Trombonist Albert Mangelsdorff was a major innovator, one of only a few Europeans who has had an influence on jazz instrumentalists worldwide. He refined multiphonics, a technique utilizing vocalizing into the horn to produce chords and overtone effects. Often performing as a soloist, he also played/recorded with Elvin Jones, John Lewis, Wolfgang Dauner, and Lee Konitz. Trilogue, Live in Montreux, and Triple Entente are all played in trio with Albert’s amazing technique and multiphonics in full display.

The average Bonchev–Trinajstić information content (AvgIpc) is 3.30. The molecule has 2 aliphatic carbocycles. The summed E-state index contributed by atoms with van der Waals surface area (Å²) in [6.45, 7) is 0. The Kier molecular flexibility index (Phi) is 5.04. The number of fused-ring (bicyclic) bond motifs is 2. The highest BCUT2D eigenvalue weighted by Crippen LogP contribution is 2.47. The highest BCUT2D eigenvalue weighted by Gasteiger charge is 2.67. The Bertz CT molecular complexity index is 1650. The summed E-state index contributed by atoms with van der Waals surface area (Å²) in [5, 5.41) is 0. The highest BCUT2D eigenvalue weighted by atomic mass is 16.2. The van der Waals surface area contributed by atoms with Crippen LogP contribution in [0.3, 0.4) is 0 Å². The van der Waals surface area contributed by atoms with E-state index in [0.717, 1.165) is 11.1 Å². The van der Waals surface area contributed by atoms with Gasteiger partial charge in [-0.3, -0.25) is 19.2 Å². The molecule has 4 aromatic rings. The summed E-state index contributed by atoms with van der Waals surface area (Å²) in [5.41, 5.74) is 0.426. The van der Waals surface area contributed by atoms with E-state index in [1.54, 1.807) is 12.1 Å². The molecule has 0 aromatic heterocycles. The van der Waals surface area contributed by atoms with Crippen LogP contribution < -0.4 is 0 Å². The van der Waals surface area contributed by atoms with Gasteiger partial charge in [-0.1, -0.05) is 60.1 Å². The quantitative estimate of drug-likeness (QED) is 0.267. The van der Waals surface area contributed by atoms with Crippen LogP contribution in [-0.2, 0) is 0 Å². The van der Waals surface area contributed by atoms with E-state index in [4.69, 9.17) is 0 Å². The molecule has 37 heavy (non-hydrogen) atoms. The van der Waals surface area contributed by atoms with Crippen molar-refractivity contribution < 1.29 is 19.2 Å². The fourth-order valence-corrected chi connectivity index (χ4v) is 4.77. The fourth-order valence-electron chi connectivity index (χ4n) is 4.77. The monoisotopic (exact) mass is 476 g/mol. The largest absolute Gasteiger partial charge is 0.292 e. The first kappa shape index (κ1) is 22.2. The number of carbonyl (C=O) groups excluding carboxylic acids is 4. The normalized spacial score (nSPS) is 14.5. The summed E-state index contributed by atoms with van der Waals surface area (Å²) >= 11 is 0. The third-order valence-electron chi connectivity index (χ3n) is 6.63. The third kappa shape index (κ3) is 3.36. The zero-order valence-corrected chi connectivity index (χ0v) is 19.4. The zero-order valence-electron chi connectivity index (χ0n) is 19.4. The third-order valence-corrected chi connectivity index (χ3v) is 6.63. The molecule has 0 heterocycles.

Recorded live at the 1971 Zurich Jazz Festival, the album features four of the best trombonists in modern jazz and a stellar rhythm section to back them up. Slide Hampton’s Trombone Suit mixes sophisticated writing, free sections, hard-swinging ensembles, and solos. The solo order: Albert Mangelsdorff, Jiggs Whigham, Ake Persson, and Hampton. Written by Whigham, Mothers Someplace is a warm lazy stroll in the Latin sunshine with solos by Jiggs, Ake, and Slide. Mangelsdorff wrote Uli’s Dance with a strong rocking beat. Albert and Slide take on solo duties with funky abandon. Whigham’s Ice-Nine alternates chordal blocks with unaccompanied solos by Ake, Slide, Jiggs, and then Albert. A free section melds into rock with a dark, masculine horn line, Norman Gruntz’s cascading e-piano solo, and a final electronically modulated solo by Jiggs. Mangelsdorff’s evocative ballad A Certain Beauty brings the session to an eloquent close with Albert and Jiggs soloing before the other two trombones join in. Trombone heaven.